• Your mortgage valuation report
  • The deeds to your home
  • A surveyor’s report
  • Your buildings insurance renewal documents

Alternatively, you can hire a chartered surveyor to evaluate your home and prepare a rebuilding cost assessment. Although this can cost a few hundred pounds, it may be worthwhile to get a more accurate figure.

If you’ve made significant changes to your home, like adding an extension, then you’re likely to need a new rebuild value and should let your insurer know.

Why do I need to know my property’s rebuild cost?

Calculating the rebuild cost of your home is a necessary part of getting a home insurance quote.

If the worst happens and your property is damaged or destroyed, for example in a fire or by flooding, you’ll need your insurance company to pay out the funds to rebuild part of, or all of, your house.

Bear in mind that the rebuild cost will be less than the price you paid for your property, or, in other words, your home’s market value. This is because the cost of rebuilding doesn’t include the price of the land your home is built on.

More information on how to calculate your home’s rebuild costs can be found in our guide to rebuilding costs.

Issues caused by estimating the value of your home

If you underestimate the value of your home, your insurer might not pay the full cost of repairs if you need to make a claim.

For example, if you’ve told your insurer the rebuild value of your home is £100,000, but when it comes to claiming you discover the rebuild will actually cost £150,000, your insurer will only pay out the £100,000 figure you told them - so you’ll end up losing out.

If you over-estimate the rebuild value of your home - you could end up overpaying for cover you don’t need.

“Overvaluing the rebuild cost of your property could mean that you’re paying more money than you should be for your home insurance, as your insurer will only ever pay the cost of the rebuild regardless,” says GoCompare’s home insurance expert, Ceri McMillan.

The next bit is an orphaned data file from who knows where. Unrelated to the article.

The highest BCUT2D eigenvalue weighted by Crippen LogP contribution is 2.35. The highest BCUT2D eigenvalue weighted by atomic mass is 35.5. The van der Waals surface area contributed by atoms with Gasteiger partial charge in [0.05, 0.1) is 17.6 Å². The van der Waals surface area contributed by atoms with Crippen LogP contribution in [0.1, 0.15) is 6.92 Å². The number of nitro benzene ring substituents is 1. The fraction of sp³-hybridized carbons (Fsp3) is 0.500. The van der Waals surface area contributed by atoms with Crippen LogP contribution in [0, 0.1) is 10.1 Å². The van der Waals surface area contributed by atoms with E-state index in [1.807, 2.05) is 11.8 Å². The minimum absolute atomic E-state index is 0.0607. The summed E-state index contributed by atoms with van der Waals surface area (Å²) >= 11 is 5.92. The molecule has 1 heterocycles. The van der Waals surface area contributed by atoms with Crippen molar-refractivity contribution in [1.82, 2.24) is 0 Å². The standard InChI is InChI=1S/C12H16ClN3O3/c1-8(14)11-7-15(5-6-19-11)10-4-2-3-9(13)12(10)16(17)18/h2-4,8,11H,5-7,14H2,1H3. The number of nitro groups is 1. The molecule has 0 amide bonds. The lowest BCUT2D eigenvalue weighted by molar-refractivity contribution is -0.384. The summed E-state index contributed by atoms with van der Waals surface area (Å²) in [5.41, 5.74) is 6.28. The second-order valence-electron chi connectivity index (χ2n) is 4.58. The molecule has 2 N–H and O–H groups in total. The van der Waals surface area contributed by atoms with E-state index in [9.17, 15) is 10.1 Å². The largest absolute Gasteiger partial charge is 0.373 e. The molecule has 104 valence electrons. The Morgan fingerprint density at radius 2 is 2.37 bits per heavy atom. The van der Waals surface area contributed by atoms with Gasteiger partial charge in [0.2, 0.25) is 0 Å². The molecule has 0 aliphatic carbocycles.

How do I know when my house was built?

If you own your home, the easiest way to discover its age is to look at your property’s title deeds or title register.

These documents should have been sent over by your conveyancing solicitor shortly before you moved in. If you can’t find your deeds, contact your solicitor or the mortgage company, as they may still have them.

This department keeps copies of title registers for more than 25 million properties in England and Wales which can be downloaded for a fee of £3 each. You can request a copy of your own title register from them or for a property you’re interested in buying.

More ways to find out the age of your home, including the age of older properties, can be found on our helpful property guide page.

Issues caused by estimating the age of your property

Estimating the age of your property can affect how much you pay in premiums. For some period properties, construction materials may be costly or difficult to repair or may require specialised building techniques. These factors could lead to a higher insurance price.

Similarly, the newer your home is, the less likely it is to suffer from structural damage, dampness, subsidence and other issues. In turn, this could mean you end up paying less in premiums as your property is less risky to insure.

Confusing Questions Answered

For further guidance on tough-to-answer insurance questions, take a look at our advice and resources for each confusing question.

What type of door locks does your house have fitted?

What is the property's distance from water?

What type of locks are fitted on the windows of your home?

What is the main roof made of?

Has the property ever been flooded by an outside source?

About the data

[1] To collect the data, we surveyed 2,000 UK residents via YouGov. The survey ran on 21 October 2022 and all respondents were selected at random. All statistics featured on this page are sourced via this survey unless otherwise stated.